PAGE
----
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The Pickens sentinel. (Pickens, S.C.) 1911-2016, August 23, 1922, Image 6

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Persistent link: http://chroniclingamerica.loc.gov/lccn/sn93067671/1922-08-23/ed-1/seq-6/

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fr.Economical TransportatloA
iiiEMIE. The
Built EspeciallyforBusyMen
f o. b.
Here is a new closed car built especially for utility purposes in
city or countrv driving.
Farmers and -:anchers have long wanted a low-priced, econom
ical. closed car of better quality and great durability-completely
equipped with all the essentials of modern motoring.
Chevrolet Utility Coupe satisfies this need in every particular.
It also possesses distinct advantages for salesmen, business men,
suburban residents and those who need a car for every day use
providing protection against all kinds of weather.
The Chevrolet Utility Coup6 has a high-grade, Fisher body with
black finish; rray whipcord upholstery; plate glass windows;
double ventilating windshield, sun visor and extra wide doors.
Under th1e r'.'ir deck is a compartment approximately twice as
large as those usually found on coupas.
Comparisons Sell Chevrolet
Standlard Rerr Axle Construction. ometer, ammeter, oil pressure gauge,
Stror::. quiet Spiral Bevel Gears. lighting and starting switch, and
St.qndaird Transniission -three choke pull.
speeds forward! and one reverse. Standard Type of Carburetor, with
Stan-dar:d E!x.7king SyStem-foot exhaust heater.
serviWe ake, hand emergency brake. Powerful, Valve-In-Head Motor..
Stani-ard Electrical System--Start- the same type as used in successful
er,:.rage battery. electric lights. cars selling at much higher price.
Standard Cooling Systeni-pumpcir- Demountable Rime-with extra rim.
culann, large, honey-comb radiator
and fan.
be noticed on inspection, comparison
Standard Doors - two on roadster and demonstration.
coupe, and light delivery, four on
touring and sedan. Investigate the Difference
Standard Instrutnent Board-speed. Before You Buy
Che~rolet Motor Company, Detroit, oilichigan
Division of Gencral Motors Corporation
Ric-s F. i. B. Touringg g a5 -Ptaener Sedan. aS6n
I'l INT. MICHIGAN 4'Pas-enger Courc. $6,41. UtlitV Coupe, $680
Light Lkliveryt $51%'. Cornmeirciai Chasss $425
W.'rL'. ..rgst Manufacturer of There re of.0 Chvrolet Dealer, and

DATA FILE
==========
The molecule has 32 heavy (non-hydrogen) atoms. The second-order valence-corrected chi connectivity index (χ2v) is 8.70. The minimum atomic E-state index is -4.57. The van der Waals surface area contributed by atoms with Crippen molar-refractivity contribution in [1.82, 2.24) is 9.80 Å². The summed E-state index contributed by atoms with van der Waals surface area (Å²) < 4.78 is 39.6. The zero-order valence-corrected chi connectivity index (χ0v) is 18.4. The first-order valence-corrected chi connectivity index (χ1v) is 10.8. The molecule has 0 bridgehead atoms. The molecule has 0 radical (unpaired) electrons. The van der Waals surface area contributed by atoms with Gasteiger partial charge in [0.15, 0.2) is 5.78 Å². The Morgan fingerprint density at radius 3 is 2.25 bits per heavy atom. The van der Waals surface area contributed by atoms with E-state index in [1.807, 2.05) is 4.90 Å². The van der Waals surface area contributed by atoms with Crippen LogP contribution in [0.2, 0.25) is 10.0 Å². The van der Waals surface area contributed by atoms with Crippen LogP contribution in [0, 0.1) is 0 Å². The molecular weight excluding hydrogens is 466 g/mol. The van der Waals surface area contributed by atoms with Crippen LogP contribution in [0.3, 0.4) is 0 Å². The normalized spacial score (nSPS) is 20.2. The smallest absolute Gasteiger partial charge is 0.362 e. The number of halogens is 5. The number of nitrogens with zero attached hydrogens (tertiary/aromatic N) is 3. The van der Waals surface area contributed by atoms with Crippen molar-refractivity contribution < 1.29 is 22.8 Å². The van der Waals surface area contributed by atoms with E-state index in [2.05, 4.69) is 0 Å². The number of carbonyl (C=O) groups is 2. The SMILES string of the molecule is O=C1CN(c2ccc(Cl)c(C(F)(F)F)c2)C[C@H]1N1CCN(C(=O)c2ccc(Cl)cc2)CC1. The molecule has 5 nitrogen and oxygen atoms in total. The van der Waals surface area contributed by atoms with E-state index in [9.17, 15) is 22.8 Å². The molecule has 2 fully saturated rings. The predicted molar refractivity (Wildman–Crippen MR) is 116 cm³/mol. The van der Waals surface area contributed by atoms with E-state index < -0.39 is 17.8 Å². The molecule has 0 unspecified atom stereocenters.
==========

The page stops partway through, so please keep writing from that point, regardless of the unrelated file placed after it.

L4'...l r~ QUALITY Autoniobile Service Statins Throughout the orld
Dealers and Parts Depots Wanted
in all territory tot adequately covared. Address
Chevrolet Motor Company
445 Whitehall SMrcet, Atlanta, vonrgia
_____ ____ ____ ____ ____ ____ _ and de o sur ng S euation.
Invstigt tot th Differenceii
Diiino Ge era MotorsI~i le~ Cro a t oke 'u
PRtCrsF O. t.Tuin,$2 Rodser $5i10~s -assenger Sledan.i $860ds
flIT M~HA 4.Passenger Coupe, $840 Utl Cue, $68y0'A~ I
L'~'~igh D hlier e $10CmecaChsi,$5
rgetanfatuerofT:'ihere iare)' 5.000y Chevroet Deale] and
rn~n1- rL T Auo obi es Seric StailnsnThrghi uen W rl
Dh. cales and) 1 Pa t IeosW ne
445 aT Whehal' Stet tana eri
Fo -ft~ -ar b-i cae:.u" Surel No: Exus fort His]a Bette rlf
pared rrec n ionrvoausness ter n Tha Re1las- i
Why en a bys Fretsnh~; ~ I:".X~ :i' a iew
DThesc mun'sEasv Tet(h-~r
tive rncthes. ~ me nd gai it ~ i . l ]in h e. was ailh . "it'snervou
quetio ofdout. f i fals o hlp hri. w . henve uhe'. t ae'. i ol .\lr.i
dorl'in ' pacwaye hithhiullndilectullng.
".\lyur~ he sua l Enr.ing.e nkn
her h tusbn from Ia ' sleep n.
sothr n l i lway i r. "Alb 1rier I wan^l
CasIfPi.. ot tr fin oi why.we aeing attl 5
"See -thatrdg ied , nr thr
____________ urvlle?"' he, ase Knleep (itsWel
j.Vdrugie. niel as quh~bikly Las~BM p?5 bl.No
to'Ip "- llw u e e tn l
thr* evrItlUnogvn
Based Upon Financial Condition and
General Reputation at Schools
Previously Attended.
Governor Harvey has announced
t- awards for scholarships in the
skhool of Iedicine and the school of
pharmnacy for the state meldical col.
lege for the session of 1922-23.
The awards were:
In thek hool of medicine: 'Mitchell
Rubin. Charl-ston, First congres
stonal district: 'Miss 'Madge Baker.
liidglanl-. Second district; M. C.
N1artinl. Anderson. Third district; L.
110Y Poe. Travelers Rtest. Fourth
district: J. N. Walsh. York, Fifth